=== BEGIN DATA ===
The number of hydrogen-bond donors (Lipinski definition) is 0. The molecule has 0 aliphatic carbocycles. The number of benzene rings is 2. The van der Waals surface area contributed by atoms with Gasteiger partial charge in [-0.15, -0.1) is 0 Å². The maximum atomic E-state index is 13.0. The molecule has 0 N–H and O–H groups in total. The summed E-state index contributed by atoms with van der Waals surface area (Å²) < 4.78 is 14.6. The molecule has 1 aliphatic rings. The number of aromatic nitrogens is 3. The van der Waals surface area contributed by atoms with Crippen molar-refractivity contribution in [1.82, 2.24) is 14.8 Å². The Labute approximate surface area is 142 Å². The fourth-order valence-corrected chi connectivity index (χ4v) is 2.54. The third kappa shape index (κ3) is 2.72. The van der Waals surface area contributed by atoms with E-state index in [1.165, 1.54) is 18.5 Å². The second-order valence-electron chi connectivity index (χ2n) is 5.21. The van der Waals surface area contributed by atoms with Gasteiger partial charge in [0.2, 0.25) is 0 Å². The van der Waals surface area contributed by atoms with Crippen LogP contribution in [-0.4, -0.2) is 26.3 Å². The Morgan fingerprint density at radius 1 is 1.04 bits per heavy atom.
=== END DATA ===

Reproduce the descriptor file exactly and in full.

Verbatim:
The number of hydrogen-bond donors (Lipinski definition) is 0. The molecule has 0 aliphatic carbocycles. The number of benzene rings is 2. The van der Waals surface area contributed by atoms with Gasteiger partial charge in [-0.15, -0.1) is 0 Å². The maximum atomic E-state index is 13.0. The molecule has 0 N–H and O–H groups in total. The summed E-state index contributed by atoms with van der Waals surface area (Å²) < 4.78 is 14.6. The molecule has 1 aliphatic rings. The number of aromatic nitrogens is 3. The van der Waals surface area contributed by atoms with Crippen molar-refractivity contribution in [1.82, 2.24) is 14.8 Å². The Labute approximate surface area is 142 Å². The fourth-order valence-corrected chi connectivity index (χ4v) is 2.54. The third kappa shape index (κ3) is 2.72. The van der Waals surface area contributed by atoms with E-state index in [1.165, 1.54) is 18.5 Å². The second-order valence-electron chi connectivity index (χ2n) is 5.21. The van der Waals surface area contributed by atoms with Gasteiger partial charge in [0.2, 0.25) is 0 Å². The van der Waals surface area contributed by atoms with Crippen LogP contribution in [-0.4, -0.2) is 26.3 Å². The Morgan fingerprint density at radius 1 is 1.04 bits per heavy atom.